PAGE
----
What makes a successful coach hire? It starts with determining the challenges unique to your athletics program and then identifying coaching candidates who are best suited to lead within such environments. In this interactive group session, athletic directors and coaches will  help interview three candidates with unique backgrounds and decide whether or not they can be successful at their institution.

Coach Breakout I
What They Don’t Tell You About Getting the Job
Brian Curtis

Busting the myths about getting your first head job, from agents to your head coach; from resumes to the “first 100 days” portfolios. Save yourself time and energy by learning what not to do in pursuing your dream job.


AD Breakout I
Executing A Successful Search Process
Glenn Sugiyama

Hiring the right coach is part art, part science. How do you ensure your athletics program is identifying the right candidates for their head coaching vacancies in order to maximize the chances of hiring a highly qualified candidate that is also an excellent fit for the institution?


General Session II
Networking Lunch Presented By FastModel
Ross Comeford, Vin Bruno


Coach Breakout II

Navigating The Search Process
Daniel Parker

How do you best position yourself to land your first job as a Division I head coach while also ensuring alignment with your long term professional and personal goals?


AD Breakout II
Creating The Department Culture Your CEO Expects
Brian Curtis

From student-athlete welfare to compliance; community outreach to championships, understand the dynamics at play and priorities from Presidents and Chancellors and how you can best position yourself and your department.


Coach Breakout III
Why Did I Get Into Coaching In The First Place?
Leonard Moore

Many coaches enter the profession with the honest intention of using basketball to impact the lives of young men. However, over time they become more focused on recruiting and winning, and they put very little energy into helping the young men on their team excel off the basketball court. This workshop will help assistant coaches understand the pivotal roles they play in the lives of young men and how they cannot measure their success simply by a won-loss record.


AD Breakout III
Creating Alignment Within Your Athletics Program
Joshua Gordon

Everyone understands the importance of creating a winning culture but the blueprint for how to accomplish this is not often well understood or executed. This session will focus specifically on the importance of alignment in critical coach hiring decisions – ensuring that each decision is part of a larger cultural framework toward consistent success.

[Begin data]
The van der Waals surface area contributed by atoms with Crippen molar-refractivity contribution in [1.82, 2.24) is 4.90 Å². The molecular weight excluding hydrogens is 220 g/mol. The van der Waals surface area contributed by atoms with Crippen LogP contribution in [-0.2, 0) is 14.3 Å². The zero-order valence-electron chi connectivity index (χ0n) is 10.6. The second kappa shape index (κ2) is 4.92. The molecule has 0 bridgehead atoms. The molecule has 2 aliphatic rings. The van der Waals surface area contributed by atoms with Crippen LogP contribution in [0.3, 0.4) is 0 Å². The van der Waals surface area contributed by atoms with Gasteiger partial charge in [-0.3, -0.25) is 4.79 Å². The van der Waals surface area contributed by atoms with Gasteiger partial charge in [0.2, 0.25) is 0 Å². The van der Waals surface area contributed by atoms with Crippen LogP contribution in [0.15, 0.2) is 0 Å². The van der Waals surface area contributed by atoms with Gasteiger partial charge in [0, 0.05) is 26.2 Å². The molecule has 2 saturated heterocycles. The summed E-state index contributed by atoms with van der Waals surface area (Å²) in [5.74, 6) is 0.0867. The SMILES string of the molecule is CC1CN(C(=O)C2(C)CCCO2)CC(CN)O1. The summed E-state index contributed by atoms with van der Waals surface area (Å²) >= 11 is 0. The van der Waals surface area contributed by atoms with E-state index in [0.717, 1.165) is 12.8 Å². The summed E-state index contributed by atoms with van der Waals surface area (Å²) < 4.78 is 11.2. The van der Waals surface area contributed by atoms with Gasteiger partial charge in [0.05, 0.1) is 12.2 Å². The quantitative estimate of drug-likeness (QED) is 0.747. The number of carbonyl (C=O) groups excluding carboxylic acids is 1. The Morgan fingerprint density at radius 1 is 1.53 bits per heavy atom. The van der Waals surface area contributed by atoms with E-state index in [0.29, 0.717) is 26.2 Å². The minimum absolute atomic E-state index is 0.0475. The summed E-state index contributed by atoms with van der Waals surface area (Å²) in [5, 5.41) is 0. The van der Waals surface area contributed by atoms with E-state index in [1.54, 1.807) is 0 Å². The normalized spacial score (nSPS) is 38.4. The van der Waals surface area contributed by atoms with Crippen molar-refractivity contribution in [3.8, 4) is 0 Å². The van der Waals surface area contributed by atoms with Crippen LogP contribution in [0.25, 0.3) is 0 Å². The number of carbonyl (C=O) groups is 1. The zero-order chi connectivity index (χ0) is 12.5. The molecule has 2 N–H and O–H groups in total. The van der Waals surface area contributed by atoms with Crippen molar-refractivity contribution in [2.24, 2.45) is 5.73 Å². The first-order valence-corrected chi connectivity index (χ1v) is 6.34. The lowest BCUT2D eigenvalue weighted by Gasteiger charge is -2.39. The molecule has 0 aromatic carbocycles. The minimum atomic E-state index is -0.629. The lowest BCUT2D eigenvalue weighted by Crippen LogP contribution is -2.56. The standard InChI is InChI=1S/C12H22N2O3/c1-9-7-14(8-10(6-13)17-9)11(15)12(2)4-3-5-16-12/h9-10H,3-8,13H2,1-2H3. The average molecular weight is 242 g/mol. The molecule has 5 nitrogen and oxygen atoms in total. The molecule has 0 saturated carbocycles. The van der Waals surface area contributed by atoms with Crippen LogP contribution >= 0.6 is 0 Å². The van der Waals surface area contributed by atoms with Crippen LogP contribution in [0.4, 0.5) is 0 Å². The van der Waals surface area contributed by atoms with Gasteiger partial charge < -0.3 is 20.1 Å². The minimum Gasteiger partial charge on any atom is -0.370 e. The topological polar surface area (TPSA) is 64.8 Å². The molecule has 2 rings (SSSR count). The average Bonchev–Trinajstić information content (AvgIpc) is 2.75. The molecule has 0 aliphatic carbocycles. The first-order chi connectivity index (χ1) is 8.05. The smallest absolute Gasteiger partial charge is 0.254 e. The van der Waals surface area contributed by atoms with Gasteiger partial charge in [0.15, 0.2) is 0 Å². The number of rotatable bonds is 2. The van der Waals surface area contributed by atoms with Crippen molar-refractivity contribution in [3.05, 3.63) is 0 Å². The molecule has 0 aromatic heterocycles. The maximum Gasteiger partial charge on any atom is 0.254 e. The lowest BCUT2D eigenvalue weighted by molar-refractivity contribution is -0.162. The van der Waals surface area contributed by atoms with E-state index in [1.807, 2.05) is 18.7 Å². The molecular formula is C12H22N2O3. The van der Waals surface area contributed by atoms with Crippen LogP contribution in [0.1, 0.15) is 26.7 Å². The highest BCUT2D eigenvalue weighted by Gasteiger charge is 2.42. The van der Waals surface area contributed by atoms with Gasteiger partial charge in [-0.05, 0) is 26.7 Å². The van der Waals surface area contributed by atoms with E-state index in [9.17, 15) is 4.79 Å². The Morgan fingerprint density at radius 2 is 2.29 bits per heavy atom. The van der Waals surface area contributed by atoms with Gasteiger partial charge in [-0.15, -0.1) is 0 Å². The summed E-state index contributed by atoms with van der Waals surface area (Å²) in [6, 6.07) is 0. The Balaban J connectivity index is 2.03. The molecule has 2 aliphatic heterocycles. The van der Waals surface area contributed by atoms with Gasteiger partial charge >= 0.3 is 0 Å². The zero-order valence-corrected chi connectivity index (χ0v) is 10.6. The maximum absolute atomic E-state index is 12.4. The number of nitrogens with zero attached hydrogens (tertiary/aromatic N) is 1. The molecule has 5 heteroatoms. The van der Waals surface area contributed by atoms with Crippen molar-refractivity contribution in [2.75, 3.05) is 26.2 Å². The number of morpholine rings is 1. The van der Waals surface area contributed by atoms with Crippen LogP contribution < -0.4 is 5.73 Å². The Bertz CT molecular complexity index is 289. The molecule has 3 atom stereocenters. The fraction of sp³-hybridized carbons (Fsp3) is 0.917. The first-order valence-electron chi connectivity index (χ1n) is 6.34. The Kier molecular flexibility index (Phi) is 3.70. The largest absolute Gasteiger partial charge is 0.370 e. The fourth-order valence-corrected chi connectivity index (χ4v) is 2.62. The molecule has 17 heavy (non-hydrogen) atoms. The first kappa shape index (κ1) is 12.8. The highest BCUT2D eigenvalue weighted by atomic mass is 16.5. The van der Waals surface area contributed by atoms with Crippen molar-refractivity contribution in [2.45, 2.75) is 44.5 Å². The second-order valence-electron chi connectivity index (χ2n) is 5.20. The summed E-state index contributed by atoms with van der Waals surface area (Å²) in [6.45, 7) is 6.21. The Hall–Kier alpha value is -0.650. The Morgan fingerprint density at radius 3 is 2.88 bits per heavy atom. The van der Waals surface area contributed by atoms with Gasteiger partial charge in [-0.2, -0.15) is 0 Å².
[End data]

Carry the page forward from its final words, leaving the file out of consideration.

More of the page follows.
Coach Breakout IV
Creating Alignment Within Your Team
Joshua Gordon

Creating alignment between individual student-athlete and the team can be a challenging part of creating a sustainable, winning culture. This process begins with recruitment and carries into the development of Individual Athlete Plans (IAPs) to ensure that motivators are understood and behaviors support the goals at hand. This session will provide prescriptive tools to help coaches implement the culture they desire year after year.


AD Breakout IV
How To Manage A Diverse Workforce
Leonard Moore

At many colleges and universities the athletic department is the most racially diverse environment on the campus. When you consider the over-representation of African American student-athletes in Division I sports it is important that athletic directors understand this dynamic. Recent events have ushered in an period of racial hostility not seen since the turbulent 1960s, and athletic directors must be proactive, aggressive, and courageous, in creating a climate where black athletes, coaches, and administrators feel valued both on and off the field.


Evening
NABC Guardians of the Game Awards Show And Reception

 

Monday, April 2

Coach Breakout V
What I Wish I Knew
Kelly Hartley Hutton with Damon Stoudamire, Martin Ingelsby, Anthony Stewart

What can new head coaches do to ensure they get their tenures off to a successful start? From the first 90 days, to hiring a staff, to developing critical relationships within the university community, a crop of rookie coaches will share their own successes and mistakes when taking the reigns of a program for the first time.

 

AD Breakout V
Hiring Best Practices
Tim Hall with Ed McLaughlin, Sherard Clinkscales, Sean Frazier

A panel of experienced athletic directors with a history of successful head coaching hires will discuss their best practices, unique strategies and do’s and don’ts for running a head coach search.